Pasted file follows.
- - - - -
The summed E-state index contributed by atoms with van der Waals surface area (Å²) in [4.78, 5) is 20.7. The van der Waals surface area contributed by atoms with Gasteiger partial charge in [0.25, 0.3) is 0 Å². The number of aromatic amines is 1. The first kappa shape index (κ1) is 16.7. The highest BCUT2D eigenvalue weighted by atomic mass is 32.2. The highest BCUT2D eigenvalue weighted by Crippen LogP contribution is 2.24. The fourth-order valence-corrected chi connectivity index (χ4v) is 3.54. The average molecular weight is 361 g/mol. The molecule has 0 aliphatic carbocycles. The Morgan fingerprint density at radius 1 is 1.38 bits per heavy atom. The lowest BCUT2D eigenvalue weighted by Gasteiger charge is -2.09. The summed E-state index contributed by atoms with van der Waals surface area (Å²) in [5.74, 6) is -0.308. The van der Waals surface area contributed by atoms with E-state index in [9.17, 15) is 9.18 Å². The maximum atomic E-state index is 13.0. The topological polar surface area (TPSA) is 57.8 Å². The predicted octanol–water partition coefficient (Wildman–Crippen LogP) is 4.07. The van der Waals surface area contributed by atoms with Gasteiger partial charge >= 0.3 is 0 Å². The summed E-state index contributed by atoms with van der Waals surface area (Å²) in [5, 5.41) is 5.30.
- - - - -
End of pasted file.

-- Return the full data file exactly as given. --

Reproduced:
The summed E-state index contributed by atoms with van der Waals surface area (Å²) in [4.78, 5) is 20.7. The van der Waals surface area contributed by atoms with Gasteiger partial charge in [0.25, 0.3) is 0 Å². The number of aromatic amines is 1. The first kappa shape index (κ1) is 16.7. The highest BCUT2D eigenvalue weighted by atomic mass is 32.2. The highest BCUT2D eigenvalue weighted by Crippen LogP contribution is 2.24. The fourth-order valence-corrected chi connectivity index (χ4v) is 3.54. The average molecular weight is 361 g/mol. The molecule has 0 aliphatic carbocycles. The Morgan fingerprint density at radius 1 is 1.38 bits per heavy atom. The lowest BCUT2D eigenvalue weighted by Gasteiger charge is -2.09. The summed E-state index contributed by atoms with van der Waals surface area (Å²) in [5.74, 6) is -0.308. The van der Waals surface area contributed by atoms with E-state index in [9.17, 15) is 9.18 Å². The maximum atomic E-state index is 13.0. The topological polar surface area (TPSA) is 57.8 Å². The predicted octanol–water partition coefficient (Wildman–Crippen LogP) is 4.07. The van der Waals surface area contributed by atoms with Gasteiger partial charge >= 0.3 is 0 Å². The summed E-state index contributed by atoms with van der Waals surface area (Å²) in [5, 5.41) is 5.30.